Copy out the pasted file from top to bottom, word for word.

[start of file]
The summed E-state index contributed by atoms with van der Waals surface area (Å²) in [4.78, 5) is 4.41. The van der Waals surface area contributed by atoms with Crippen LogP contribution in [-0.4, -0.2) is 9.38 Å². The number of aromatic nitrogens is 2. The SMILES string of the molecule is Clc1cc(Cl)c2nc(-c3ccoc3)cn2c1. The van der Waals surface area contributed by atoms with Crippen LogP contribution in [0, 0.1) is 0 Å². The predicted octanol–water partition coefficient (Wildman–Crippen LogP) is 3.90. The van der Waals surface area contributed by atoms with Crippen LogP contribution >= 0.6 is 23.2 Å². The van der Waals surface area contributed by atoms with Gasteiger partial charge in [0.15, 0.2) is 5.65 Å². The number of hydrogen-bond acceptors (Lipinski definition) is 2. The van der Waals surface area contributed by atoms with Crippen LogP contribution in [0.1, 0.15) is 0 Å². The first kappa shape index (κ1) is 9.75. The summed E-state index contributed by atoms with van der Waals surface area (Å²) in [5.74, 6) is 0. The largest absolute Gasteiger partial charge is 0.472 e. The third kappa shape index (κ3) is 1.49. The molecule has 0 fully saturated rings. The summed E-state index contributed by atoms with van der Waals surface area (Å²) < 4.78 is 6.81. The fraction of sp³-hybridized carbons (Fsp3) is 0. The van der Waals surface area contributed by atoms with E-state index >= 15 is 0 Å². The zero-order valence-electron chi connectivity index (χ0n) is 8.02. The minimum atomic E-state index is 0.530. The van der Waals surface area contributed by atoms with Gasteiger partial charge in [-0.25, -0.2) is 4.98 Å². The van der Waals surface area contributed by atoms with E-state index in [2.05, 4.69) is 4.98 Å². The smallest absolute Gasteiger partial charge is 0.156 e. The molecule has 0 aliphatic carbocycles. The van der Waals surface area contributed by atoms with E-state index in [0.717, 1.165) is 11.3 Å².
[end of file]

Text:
The summed E-state index contributed by atoms with van der Waals surface area (Å²) in [4.78, 5) is 4.41. The van der Waals surface area contributed by atoms with Crippen LogP contribution in [-0.4, -0.2) is 9.38 Å². The number of aromatic nitrogens is 2. The SMILES string of the molecule is Clc1cc(Cl)c2nc(-c3ccoc3)cn2c1. The van der Waals surface area contributed by atoms with Crippen LogP contribution in [0, 0.1) is 0 Å². The predicted octanol–water partition coefficient (Wildman–Crippen LogP) is 3.90. The van der Waals surface area contributed by atoms with Crippen LogP contribution >= 0.6 is 23.2 Å². The van der Waals surface area contributed by atoms with Gasteiger partial charge in [0.15, 0.2) is 5.65 Å². The number of hydrogen-bond acceptors (Lipinski definition) is 2. The van der Waals surface area contributed by atoms with Crippen LogP contribution in [0.1, 0.15) is 0 Å². The first kappa shape index (κ1) is 9.75. The summed E-state index contributed by atoms with van der Waals surface area (Å²) in [5.74, 6) is 0. The largest absolute Gasteiger partial charge is 0.472 e. The third kappa shape index (κ3) is 1.49. The molecule has 0 fully saturated rings. The summed E-state index contributed by atoms with van der Waals surface area (Å²) < 4.78 is 6.81. The fraction of sp³-hybridized carbons (Fsp3) is 0. The van der Waals surface area contributed by atoms with E-state index >= 15 is 0 Å². The zero-order valence-electron chi connectivity index (χ0n) is 8.02. The minimum atomic E-state index is 0.530. The van der Waals surface area contributed by atoms with Gasteiger partial charge in [-0.25, -0.2) is 4.98 Å². The van der Waals surface area contributed by atoms with E-state index in [2.05, 4.69) is 4.98 Å². The smallest absolute Gasteiger partial charge is 0.156 e. The molecule has 0 aliphatic carbocycles. The van der Waals surface area contributed by atoms with E-state index in [0.717, 1.165) is 11.3 Å².